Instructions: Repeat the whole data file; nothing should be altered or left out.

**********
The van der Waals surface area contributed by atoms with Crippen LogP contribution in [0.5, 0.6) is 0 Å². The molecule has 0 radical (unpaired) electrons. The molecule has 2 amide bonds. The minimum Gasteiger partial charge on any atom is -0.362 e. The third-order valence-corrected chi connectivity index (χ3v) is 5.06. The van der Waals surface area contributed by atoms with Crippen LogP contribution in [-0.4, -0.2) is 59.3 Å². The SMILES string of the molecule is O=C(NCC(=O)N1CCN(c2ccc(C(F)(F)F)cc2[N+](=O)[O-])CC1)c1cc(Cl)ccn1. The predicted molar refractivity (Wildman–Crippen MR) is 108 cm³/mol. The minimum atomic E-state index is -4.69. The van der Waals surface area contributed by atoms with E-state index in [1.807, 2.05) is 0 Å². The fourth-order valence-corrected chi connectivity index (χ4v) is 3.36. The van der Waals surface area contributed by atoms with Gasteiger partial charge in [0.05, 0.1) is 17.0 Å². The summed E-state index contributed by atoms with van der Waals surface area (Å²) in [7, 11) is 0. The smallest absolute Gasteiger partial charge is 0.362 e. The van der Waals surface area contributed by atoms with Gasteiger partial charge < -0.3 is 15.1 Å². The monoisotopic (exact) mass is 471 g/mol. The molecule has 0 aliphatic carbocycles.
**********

The van der Waals surface area contributed by atoms with Crippen LogP contribution in [0.5, 0.6) is 0 Å². The molecule has 0 radical (unpaired) electrons. The molecule has 2 amide bonds. The minimum Gasteiger partial charge on any atom is -0.362 e. The third-order valence-corrected chi connectivity index (χ3v) is 5.06. The van der Waals surface area contributed by atoms with Crippen LogP contribution in [-0.4, -0.2) is 59.3 Å². The SMILES string of the molecule is O=C(NCC(=O)N1CCN(c2ccc(C(F)(F)F)cc2[N+](=O)[O-])CC1)c1cc(Cl)ccn1. The predicted molar refractivity (Wildman–Crippen MR) is 108 cm³/mol. The minimum atomic E-state index is -4.69. The van der Waals surface area contributed by atoms with E-state index in [1.807, 2.05) is 0 Å². The fourth-order valence-corrected chi connectivity index (χ4v) is 3.36. The van der Waals surface area contributed by atoms with Gasteiger partial charge in [0.05, 0.1) is 17.0 Å². The summed E-state index contributed by atoms with van der Waals surface area (Å²) in [7, 11) is 0. The smallest absolute Gasteiger partial charge is 0.362 e. The van der Waals surface area contributed by atoms with Gasteiger partial charge < -0.3 is 15.1 Å². The monoisotopic (exact) mass is 471 g/mol. The molecule has 0 aliphatic carbocycles.